Sometimes it’s simply a matter of rediscovering someone hiding in plain sight. Lily Gladstone won several critics prizes (including from our group, the Los Angeles Film Critics Assn.) for her 2016 breakthrough role as a lonely ranch hand in Kelly Reichardt’s female-driven set of prairie tales, “Certain Women.” After that, she struggled. But “Flower Moon’s” casting director Haynes knew Gladstone from the start of her career and understood she had the quiet strength and dignity that would make her perfect for the film’s lead, Molly. I think any movie that reintroduces Gladstone to the world deserves special recognition. (Sorry to circle back, Josh. But I simply won’t tolerate any “Killers of the Flower Moon” slander.)

Rothkopf: No argument on the quiet strength and dignity part, Glenn, but unfortunately, she’s not perfect for the film’s lead, because Molly isn’t the film’s lead, neither in terms of how she functions in the plot nor how much screen time she has — and I think even big fans of the film know this. I wonder if such incidents of category fraud will be taken out on the casting Oscar category. That would be unfortunate.

Hopefully we’re all going to learn a lot more about how casting works. I think about the legendary ensembles of the past, especially the 15 films (still only 15 of them in nearly 100 years of awards-giving) that managed to land acting nominations across all four of the long-established acting categories, movies like “A Streetcar Named Desire,” “Bonnie and Clyde,” “Network” and, yes, “American Hustle.” A casting award may become one given for the quantity of decent roles in a script.

For me, it comes down to that rush when we know it’s the right actor in the right role: It’s Brad Pitt in “Once Upon a Time… in Hollywood.” (Unless, of course, you think it was Brad Pitt in “Moneyball,” finally claiming the Redford mantle in a persuasive way.) Is there a danger here of turning these career-apotheosis performances into mini-campaigns for the casting Oscar? Or is that the pleasure?

Whipp: I think we all — critics and those in the industry alike — will be getting an education in casting, prompted by this new Oscar. Talking with Allison Jones, the casting director behind so many great film and TV comedies (“The Office,” “Freaks and Geeks,” “Bridesmaids,” “Lady Bird” … really, too many to name) and, most recently, “Barbie” (with Lucy Bevan), she told me people had no idea what she does. “I think most people think casting is just ‘hiring,’” she said. “That’s like saying a costumer just picks a red or blue shirt.”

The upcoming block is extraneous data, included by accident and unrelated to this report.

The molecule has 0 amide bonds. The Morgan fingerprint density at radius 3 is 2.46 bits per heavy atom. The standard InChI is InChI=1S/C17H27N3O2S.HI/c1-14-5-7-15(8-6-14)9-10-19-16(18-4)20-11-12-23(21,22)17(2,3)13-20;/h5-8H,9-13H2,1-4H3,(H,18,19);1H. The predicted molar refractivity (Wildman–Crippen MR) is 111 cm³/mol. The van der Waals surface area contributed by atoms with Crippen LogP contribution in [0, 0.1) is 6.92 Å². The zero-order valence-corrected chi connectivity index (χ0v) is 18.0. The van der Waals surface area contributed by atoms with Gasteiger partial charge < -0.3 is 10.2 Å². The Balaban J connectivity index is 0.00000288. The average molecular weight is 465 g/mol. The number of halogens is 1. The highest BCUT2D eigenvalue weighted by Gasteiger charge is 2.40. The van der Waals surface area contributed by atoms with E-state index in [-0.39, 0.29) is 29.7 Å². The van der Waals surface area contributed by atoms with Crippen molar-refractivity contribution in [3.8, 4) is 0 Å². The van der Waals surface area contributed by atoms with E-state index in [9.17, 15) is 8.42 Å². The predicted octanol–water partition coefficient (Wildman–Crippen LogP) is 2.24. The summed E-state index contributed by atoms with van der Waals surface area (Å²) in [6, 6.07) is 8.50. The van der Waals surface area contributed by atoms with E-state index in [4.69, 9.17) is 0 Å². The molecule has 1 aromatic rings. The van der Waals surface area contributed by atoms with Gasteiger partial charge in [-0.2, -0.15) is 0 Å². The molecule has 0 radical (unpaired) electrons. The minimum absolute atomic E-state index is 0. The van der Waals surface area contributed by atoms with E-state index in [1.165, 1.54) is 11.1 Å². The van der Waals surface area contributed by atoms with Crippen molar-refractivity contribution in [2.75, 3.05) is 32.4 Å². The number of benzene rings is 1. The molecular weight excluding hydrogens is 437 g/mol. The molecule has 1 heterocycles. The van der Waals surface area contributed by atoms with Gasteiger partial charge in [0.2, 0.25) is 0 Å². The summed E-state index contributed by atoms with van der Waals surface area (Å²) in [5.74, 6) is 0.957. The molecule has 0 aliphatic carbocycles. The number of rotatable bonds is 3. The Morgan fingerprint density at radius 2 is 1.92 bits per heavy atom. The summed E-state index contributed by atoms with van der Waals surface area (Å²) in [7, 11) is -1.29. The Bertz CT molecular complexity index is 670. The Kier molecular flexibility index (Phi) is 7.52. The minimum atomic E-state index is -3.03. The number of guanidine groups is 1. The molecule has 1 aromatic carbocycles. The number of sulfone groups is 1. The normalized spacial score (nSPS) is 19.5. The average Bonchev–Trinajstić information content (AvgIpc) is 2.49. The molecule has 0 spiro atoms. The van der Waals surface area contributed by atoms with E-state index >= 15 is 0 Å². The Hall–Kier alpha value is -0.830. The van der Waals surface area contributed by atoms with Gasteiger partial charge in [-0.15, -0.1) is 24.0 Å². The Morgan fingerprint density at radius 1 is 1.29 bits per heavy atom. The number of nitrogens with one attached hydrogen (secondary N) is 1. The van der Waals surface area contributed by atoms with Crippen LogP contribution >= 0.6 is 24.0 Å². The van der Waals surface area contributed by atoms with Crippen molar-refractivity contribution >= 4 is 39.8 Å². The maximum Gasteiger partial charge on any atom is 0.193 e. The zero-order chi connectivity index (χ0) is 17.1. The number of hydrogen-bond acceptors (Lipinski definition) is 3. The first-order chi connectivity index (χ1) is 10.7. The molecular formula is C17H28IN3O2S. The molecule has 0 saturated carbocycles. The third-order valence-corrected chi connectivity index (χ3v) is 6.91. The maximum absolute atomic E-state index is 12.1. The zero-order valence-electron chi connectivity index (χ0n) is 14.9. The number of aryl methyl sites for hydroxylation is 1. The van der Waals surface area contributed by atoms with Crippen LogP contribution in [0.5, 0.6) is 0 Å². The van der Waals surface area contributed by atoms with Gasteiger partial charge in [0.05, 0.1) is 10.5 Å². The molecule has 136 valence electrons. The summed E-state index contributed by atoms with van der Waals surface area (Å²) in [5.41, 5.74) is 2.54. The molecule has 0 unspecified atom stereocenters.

Jones cited “The Holdovers,” assembled by Susan Shopmaker, as a “perfectly cast film,” noting, “Every role was made almost unbearably human by Susan’s choices and instincts.” It’s about providing the director — and the story — the right choices, she adds. Shopmaker, who discovered the unknown Dominic Sessa at a New England boarding school and convinced Alexander Payne to cast him, won the British Film Academy‘s casting award last month.

That award offers some hope that voters might sidestep the problem afflicting so many Oscar choices — the impulse, as you noted before, Josh, to reward the “most” and not necessarily the “best.” Rewatching Hal Ashby’s “The Last Detail” not long ago, I marveled at the alchemy between the three primary characters, played by Jack Nicholson, Otis Young and Randy Quaid, a flawless trio. Quaid’s role, a naive sailor sentenced to eight years’ time for a petty offense, nearly went to John Travolta. Casting director Stalmaster didn’t forget him, though, and put Travolta in “Welcome Back, Kotter” soon afterward, launching his career. That’s one reason that Stalmaster earned his honorary Oscar. Good to know that he’ll soon have company.

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©2024 Los Angeles Times. Visit at latimes.com. Distributed by Tribune Content Agency, LLC.